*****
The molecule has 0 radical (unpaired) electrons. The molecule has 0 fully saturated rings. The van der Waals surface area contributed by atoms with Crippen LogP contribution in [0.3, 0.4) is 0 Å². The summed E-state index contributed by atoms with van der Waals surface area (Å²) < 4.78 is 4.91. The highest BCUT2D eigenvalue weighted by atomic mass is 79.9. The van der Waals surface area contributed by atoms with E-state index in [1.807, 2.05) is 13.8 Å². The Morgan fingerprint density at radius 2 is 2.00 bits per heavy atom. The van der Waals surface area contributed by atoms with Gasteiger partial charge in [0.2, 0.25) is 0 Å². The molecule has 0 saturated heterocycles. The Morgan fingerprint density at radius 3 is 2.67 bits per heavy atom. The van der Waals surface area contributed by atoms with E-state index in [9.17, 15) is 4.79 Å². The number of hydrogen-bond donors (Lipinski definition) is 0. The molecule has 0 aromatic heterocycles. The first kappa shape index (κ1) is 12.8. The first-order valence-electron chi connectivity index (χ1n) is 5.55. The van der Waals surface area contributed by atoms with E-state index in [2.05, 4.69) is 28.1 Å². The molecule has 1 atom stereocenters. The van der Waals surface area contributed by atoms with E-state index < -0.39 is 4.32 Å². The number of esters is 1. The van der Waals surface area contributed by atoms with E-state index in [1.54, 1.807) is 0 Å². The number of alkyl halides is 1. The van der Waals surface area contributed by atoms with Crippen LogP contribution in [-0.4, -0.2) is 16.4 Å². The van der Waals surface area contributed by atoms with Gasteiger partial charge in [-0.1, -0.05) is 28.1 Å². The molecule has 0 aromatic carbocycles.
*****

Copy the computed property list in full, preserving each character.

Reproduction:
The molecule has 0 radical (unpaired) electrons. The molecule has 0 fully saturated rings. The van der Waals surface area contributed by atoms with Crippen LogP contribution in [0.3, 0.4) is 0 Å². The summed E-state index contributed by atoms with van der Waals surface area (Å²) < 4.78 is 4.91. The highest BCUT2D eigenvalue weighted by atomic mass is 79.9. The van der Waals surface area contributed by atoms with E-state index in [1.807, 2.05) is 13.8 Å². The Morgan fingerprint density at radius 2 is 2.00 bits per heavy atom. The van der Waals surface area contributed by atoms with Gasteiger partial charge in [0.2, 0.25) is 0 Å². The molecule has 0 saturated heterocycles. The Morgan fingerprint density at radius 3 is 2.67 bits per heavy atom. The van der Waals surface area contributed by atoms with E-state index in [9.17, 15) is 4.79 Å². The number of hydrogen-bond donors (Lipinski definition) is 0. The molecule has 0 aromatic heterocycles. The first kappa shape index (κ1) is 12.8. The first-order valence-electron chi connectivity index (χ1n) is 5.55. The van der Waals surface area contributed by atoms with E-state index in [2.05, 4.69) is 28.1 Å². The molecule has 1 atom stereocenters. The van der Waals surface area contributed by atoms with E-state index < -0.39 is 4.32 Å². The number of esters is 1. The van der Waals surface area contributed by atoms with E-state index in [1.54, 1.807) is 0 Å². The number of alkyl halides is 1. The van der Waals surface area contributed by atoms with Crippen LogP contribution in [-0.4, -0.2) is 16.4 Å². The van der Waals surface area contributed by atoms with Gasteiger partial charge in [-0.1, -0.05) is 28.1 Å². The molecule has 0 aromatic carbocycles.